Since its foundation, Turkey has been a role model for countries in the Middle East, with its stable democracy, distinct history, and close ties to Europe. Today, Turkey’s reputation for stability is burnished by economic prosperity, and our regional role has positively affected TOBB’s relationship with its counterparts in the Middle East. Enhancing bilateral and multilateral economic relations has always been an important aspect of our international agenda. For the same reason, TOBB has established the Chamber Academy to develop the capacity of chambers of commerce and industry of Middle Eastern countries. In the process, we have hosted 22 high-level chamber representatives from 20 Islamic countries in order to exchange our knowledge and experiences.

What are the most significant achievements of TOBB and its business councils?

Our grassroots chamber network has been among the catalysts of the private sector-led transformation. The chambers are the main representation mechanism for the business community, and TOBB is the highest-level body of the Turkish private sector. The 1.4 million members of TOBB are served through 365 local chambers and commodity exchanges, as well as 59 assemblies. Moreover, via the Women Entrepreneurs Board and Young Entrepreneurs Board, TOBB plays an important role in the future of entrepreneurship in Turkey.

In addition to supporting domestic, political, and economic reforms, TOBB has always been an outward-looking actor while developing sound regional integration policies. Our objective is to increase the visibility of the Turkish private sector. This is a branding issue. The more people trust in the virtues of Turkish entrepreneurs, the easier it will be for us to do business abroad. Enhancing bilateral and multilateral economic relations is also an important aspect of our international agenda. The Foreign Economic Relations Board of Turkey (DEİK) and its bilateral business councils with 101 countries have been the driving force behind our market development and penetration strategies. In line with this strategy, DEİK also started to establish sectorial business councils to provide guidance to market players in the international arena. In cooperation with public authorities, we successfully adopted the Asia-Pacific Strategy, the Latin America Strategy, and the Opening Up To Africa Strategy.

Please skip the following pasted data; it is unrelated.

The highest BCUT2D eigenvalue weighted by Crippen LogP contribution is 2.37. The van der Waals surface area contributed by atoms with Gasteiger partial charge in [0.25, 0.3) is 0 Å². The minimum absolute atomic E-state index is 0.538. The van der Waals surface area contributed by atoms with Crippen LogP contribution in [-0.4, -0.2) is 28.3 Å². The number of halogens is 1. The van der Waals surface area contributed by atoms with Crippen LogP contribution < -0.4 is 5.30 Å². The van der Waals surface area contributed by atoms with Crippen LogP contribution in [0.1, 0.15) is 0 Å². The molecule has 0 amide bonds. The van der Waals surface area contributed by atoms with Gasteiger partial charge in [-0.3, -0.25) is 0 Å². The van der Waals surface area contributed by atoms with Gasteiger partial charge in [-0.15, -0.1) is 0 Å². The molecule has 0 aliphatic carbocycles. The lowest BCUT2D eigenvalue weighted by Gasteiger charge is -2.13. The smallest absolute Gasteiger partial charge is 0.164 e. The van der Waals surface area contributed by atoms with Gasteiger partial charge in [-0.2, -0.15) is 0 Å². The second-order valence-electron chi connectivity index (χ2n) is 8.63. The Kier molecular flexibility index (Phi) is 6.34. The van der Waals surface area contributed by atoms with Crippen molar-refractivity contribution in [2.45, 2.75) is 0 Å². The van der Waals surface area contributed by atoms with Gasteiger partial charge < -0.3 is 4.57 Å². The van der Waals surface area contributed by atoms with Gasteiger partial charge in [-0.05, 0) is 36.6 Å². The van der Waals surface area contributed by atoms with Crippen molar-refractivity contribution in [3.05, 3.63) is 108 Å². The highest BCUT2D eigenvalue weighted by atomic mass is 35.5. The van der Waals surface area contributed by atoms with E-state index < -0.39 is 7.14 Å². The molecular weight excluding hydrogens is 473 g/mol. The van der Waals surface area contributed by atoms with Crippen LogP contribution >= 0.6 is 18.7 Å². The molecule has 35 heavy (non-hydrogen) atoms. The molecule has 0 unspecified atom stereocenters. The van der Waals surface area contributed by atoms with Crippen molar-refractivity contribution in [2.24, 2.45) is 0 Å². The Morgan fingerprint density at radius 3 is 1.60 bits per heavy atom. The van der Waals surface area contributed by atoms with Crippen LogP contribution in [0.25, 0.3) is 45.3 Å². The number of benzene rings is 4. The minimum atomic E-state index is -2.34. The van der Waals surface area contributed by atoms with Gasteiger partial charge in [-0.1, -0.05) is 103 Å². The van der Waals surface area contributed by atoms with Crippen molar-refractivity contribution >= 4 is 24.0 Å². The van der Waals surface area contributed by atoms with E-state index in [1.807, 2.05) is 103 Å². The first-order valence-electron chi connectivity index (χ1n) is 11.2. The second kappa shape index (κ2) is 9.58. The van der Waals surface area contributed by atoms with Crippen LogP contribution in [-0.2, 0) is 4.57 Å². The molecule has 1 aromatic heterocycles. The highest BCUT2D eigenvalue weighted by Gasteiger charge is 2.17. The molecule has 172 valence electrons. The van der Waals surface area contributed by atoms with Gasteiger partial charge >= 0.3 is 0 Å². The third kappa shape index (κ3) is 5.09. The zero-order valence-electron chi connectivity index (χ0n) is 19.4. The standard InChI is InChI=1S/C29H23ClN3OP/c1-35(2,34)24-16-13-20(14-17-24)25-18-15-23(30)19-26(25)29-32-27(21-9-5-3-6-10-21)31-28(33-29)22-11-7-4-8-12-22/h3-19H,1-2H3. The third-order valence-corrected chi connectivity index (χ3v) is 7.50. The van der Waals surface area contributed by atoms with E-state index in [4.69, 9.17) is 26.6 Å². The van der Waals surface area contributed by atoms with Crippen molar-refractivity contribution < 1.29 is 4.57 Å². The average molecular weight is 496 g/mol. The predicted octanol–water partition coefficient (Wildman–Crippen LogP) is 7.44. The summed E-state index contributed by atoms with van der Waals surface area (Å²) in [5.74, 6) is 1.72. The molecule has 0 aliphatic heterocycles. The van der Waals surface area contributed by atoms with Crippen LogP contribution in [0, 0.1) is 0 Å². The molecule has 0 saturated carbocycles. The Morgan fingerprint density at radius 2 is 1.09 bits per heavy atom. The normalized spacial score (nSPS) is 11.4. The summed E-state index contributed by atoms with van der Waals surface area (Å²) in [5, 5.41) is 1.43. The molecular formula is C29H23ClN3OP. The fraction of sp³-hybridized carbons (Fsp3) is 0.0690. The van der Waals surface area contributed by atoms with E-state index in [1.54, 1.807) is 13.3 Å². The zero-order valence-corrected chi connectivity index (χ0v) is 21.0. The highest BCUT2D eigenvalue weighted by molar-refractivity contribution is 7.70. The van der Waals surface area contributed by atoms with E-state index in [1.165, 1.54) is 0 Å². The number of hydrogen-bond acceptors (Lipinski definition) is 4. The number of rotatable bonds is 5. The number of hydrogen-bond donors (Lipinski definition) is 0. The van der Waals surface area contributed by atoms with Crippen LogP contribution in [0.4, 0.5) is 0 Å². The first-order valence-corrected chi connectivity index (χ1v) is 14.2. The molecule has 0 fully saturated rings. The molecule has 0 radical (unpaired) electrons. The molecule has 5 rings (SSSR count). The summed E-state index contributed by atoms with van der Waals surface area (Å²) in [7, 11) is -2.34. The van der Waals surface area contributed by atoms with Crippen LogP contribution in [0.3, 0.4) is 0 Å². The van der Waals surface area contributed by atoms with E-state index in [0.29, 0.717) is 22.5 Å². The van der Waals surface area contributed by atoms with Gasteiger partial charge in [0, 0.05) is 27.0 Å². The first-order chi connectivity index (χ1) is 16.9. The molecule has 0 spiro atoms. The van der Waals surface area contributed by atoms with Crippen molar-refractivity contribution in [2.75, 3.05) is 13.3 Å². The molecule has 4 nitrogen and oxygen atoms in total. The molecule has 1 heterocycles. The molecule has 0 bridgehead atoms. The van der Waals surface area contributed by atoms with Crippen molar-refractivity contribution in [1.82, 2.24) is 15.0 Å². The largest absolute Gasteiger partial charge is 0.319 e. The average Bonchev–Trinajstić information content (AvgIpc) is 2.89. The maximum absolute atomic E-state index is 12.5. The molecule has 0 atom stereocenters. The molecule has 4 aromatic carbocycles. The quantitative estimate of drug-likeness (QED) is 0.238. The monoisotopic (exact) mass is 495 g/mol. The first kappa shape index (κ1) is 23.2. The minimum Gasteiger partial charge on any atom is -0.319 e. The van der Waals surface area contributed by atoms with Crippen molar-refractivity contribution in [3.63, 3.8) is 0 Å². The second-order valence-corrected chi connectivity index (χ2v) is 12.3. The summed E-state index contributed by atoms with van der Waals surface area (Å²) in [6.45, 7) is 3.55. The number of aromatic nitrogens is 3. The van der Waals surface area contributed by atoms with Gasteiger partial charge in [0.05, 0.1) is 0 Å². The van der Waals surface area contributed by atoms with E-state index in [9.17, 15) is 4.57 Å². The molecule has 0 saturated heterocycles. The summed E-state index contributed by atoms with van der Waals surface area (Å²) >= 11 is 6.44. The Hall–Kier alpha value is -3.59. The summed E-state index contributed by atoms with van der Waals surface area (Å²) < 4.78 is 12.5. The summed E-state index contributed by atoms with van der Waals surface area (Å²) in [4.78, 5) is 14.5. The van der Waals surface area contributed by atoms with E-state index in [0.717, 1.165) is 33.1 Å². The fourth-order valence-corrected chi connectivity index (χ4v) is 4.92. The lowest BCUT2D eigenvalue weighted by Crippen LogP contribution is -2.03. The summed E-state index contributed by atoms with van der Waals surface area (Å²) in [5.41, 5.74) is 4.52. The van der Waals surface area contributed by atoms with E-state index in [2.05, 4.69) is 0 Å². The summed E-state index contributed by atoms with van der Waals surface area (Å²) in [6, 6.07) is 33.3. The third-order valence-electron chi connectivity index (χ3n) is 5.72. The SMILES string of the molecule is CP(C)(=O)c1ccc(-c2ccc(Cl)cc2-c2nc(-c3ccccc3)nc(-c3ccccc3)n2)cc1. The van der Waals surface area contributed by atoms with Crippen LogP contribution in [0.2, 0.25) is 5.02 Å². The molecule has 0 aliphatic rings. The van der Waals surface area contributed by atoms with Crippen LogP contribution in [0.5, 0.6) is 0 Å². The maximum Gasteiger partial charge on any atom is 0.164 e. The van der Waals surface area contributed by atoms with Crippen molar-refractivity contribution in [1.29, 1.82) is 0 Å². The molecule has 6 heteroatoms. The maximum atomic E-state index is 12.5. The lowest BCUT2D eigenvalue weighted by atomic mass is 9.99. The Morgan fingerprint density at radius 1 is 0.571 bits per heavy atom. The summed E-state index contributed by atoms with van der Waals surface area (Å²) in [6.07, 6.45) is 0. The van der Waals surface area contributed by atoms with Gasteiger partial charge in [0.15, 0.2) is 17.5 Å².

What role do you believe female entrepreneurs play in sustaining economic growth?

We understand that without this important half of our labor force we cannot be one of the 10 largest economies in the world. TOBB established the Women Entrepreneurs Board to develop the profiles of women entrepreneurs, both in quality and quantity. Nowadays, we support around 4,000 businesswomen who are organized in all 81 provinces of Turkey.

By the end of 2012, we are aiming to exceed 10,000, thereby reinforcing our council as one of the largest women entrepreneurs’ organizations in the world. Nationwide calls for women to join the labor force have driven the employment rate of women up from 27% in 2010 to 31% in 2011. However, this rate is still too low for an entrepreneur-spirited country, and we still have a lot of work to do.